Author(s): Brand K, Page S, Walli AK, Neumeier D, Baeuerle PA
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Abstract Transcription factors of the nuclear factor-kappa B (NF-kappa B)/Rel family have an important function in the regulation of a variety of genes involved in the inflammatory and proliferative responses of cells. Recent studies strongly indicate that the inducible transcription factor NF-kappa B is involved in the pathogenesis of atherosclerosis. Activated NF-kappa B is present in the fibrotic thickened intima-media and atheromatous areas of the atherosclerotic lesion, within smooth muscle cells, macrophages and endothelial cells, whereas little or no activated NF-kappa B can be detected in vessels lacking atherosclerosis. A variety of molecules have been identified in the atherosclerotic environment that are able to activate NF-kappa B in vitro. Furthermore, an increased expression of numerous genes known to be regulated by NF-kappa B has been found in the atherosclerotic lesion. Possible functional implications for activated NF-kappa B in atherogenesis are discussed here. The activation and role of NF-kappa B in atherosclerosis may provide a model for the involvement of the transcription factor in human chronic inflammatory disease.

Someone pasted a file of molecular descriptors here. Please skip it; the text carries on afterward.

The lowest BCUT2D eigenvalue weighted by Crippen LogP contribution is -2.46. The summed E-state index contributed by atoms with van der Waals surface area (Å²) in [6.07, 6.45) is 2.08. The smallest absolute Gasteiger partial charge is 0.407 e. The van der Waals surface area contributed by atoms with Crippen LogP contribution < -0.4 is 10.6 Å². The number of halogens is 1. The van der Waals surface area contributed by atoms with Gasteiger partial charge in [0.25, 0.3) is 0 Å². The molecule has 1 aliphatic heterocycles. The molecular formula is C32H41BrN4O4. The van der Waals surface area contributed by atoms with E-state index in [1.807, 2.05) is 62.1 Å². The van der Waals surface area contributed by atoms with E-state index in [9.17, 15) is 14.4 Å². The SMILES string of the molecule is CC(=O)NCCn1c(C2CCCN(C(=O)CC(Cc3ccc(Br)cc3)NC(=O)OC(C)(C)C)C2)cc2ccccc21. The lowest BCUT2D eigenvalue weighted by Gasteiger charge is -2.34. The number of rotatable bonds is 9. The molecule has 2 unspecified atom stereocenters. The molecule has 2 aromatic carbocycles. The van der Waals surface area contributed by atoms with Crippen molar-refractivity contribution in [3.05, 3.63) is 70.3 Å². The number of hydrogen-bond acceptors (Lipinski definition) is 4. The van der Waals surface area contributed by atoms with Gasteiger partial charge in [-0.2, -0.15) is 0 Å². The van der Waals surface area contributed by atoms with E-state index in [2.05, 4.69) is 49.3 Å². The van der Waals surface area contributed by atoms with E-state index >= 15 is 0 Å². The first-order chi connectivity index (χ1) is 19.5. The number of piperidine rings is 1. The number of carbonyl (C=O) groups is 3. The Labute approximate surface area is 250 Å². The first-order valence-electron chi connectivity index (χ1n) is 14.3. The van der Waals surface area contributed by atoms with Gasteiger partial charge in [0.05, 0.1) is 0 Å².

This article was published in Exp Physiol
and referenced in International Journal of Inflammation, Cancer and Integrative Therapy